A winter storm of epic proportions has pounded the northeast. The president's solution: make it colder. That's the message he sent during his second inaugural speech, and it's what we're going to hear in the State of the Union address on Tuesday.
Not that the president's climate change proposals will actually work. Closing down a few coal-powered plants is not going to alter global temperatures. But it will please the environmental lobby and bring in contributions in advance of the 2014 congressional elections, which is more or less the point.
If the White House could alter the climate, the 2013 supersnow would argue for making it warmer, not colder. The storm has killed at least four, shut down commerce in four states, and wrought havoc on air travel nationwide.
The recent cold spell in the eastern U.S. has been accompanied by record cold in China, Europe, and other regions. Obviously, the earth's climate is not getting dramatically warmer, as climate alarmists claim. While it is generally acknowledged that global temperatures have risen since 1850, more recent temperature readings have been less clear-cut, and future readings are unpredictable. In the centuries-long period before 1850 known as the Little Ice Age, global temperatures were the coldest in millennia.
The next century may well revert to that pattern of cooling -- a prospect not to be desired. On balance, periods of climate cooling result in devastating crop failures, higher death rates, and lower standards of living. Warming, on the other hand, produces bumper crop yields, economic growth, improved health, and greater prosperity -- especially for the world's poor.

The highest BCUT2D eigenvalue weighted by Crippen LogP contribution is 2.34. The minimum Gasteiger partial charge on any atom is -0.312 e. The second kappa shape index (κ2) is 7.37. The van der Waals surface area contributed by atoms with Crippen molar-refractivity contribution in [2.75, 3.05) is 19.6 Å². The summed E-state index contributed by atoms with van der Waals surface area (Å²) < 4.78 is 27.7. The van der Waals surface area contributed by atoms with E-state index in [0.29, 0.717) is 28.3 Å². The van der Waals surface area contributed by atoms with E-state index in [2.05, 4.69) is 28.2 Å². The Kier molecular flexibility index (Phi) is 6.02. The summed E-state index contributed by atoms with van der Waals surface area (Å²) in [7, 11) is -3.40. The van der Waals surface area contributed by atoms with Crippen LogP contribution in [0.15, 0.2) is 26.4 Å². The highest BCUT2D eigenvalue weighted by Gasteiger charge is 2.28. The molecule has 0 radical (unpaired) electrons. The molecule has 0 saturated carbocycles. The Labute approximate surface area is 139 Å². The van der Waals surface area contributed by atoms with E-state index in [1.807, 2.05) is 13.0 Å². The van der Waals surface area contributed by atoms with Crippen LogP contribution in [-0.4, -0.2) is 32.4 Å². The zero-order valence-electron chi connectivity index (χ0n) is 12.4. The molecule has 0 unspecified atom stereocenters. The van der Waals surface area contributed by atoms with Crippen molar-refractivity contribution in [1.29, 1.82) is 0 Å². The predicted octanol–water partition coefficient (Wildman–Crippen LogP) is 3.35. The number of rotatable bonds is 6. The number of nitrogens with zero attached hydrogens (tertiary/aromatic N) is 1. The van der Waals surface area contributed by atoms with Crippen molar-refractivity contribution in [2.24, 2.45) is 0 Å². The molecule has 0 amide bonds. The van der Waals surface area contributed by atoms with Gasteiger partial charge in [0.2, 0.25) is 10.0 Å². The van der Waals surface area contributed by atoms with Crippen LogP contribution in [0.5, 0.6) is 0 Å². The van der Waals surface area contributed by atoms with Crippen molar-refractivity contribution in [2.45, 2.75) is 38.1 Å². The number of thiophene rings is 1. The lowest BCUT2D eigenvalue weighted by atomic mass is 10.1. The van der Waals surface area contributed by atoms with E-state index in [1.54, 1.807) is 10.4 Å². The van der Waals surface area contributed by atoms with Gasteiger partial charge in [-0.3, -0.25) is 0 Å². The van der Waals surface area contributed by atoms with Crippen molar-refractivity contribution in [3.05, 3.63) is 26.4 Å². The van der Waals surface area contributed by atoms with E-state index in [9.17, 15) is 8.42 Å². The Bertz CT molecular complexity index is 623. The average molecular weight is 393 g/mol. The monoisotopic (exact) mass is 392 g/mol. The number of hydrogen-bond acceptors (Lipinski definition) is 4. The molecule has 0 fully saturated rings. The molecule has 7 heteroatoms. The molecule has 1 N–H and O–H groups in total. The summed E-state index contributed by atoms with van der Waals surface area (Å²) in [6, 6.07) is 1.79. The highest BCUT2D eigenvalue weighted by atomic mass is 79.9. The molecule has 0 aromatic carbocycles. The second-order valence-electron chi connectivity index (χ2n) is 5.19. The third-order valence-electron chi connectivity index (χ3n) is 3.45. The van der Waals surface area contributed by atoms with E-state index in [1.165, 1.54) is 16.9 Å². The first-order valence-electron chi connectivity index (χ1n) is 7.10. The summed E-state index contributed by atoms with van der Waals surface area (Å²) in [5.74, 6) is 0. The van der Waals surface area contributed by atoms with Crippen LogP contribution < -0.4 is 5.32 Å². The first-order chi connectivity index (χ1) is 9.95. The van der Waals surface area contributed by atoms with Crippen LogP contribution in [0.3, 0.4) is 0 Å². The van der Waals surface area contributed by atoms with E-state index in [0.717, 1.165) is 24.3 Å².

President Obama has never shown much concern for the world's poor. Unlike President Bush, whose Millennium Project brought a measure of reform to developing nations, Obama has been willing to meet "without preconditions" with any corrupt tyrant, anytime and anywhere. The result has been no improvement in living standards or human rights among the world's poorest citizens. Obama is more interested in rewarding green energy investors who just happen to be major contributors to the Democratic Party than he is in relieving suffering among the poor.
The president's climate change policies certainly don't do much for anyone, poor or not. After the failure of Solyndra and many other government-funded green energy companies, one would have thought that Obama had learned his lesson. But his second inaugural proposal was to double down on green energy -- that is to say, continue shoveling out tens of billions of dollars to wealthy investors in exchange for campaign contributions. Even with continuing trillion-dollar deficits, Obama insists that government does "not have a spending problem." A trillion dollars is nothing to this president as long as he can wring a billion dollars of contributions out of it.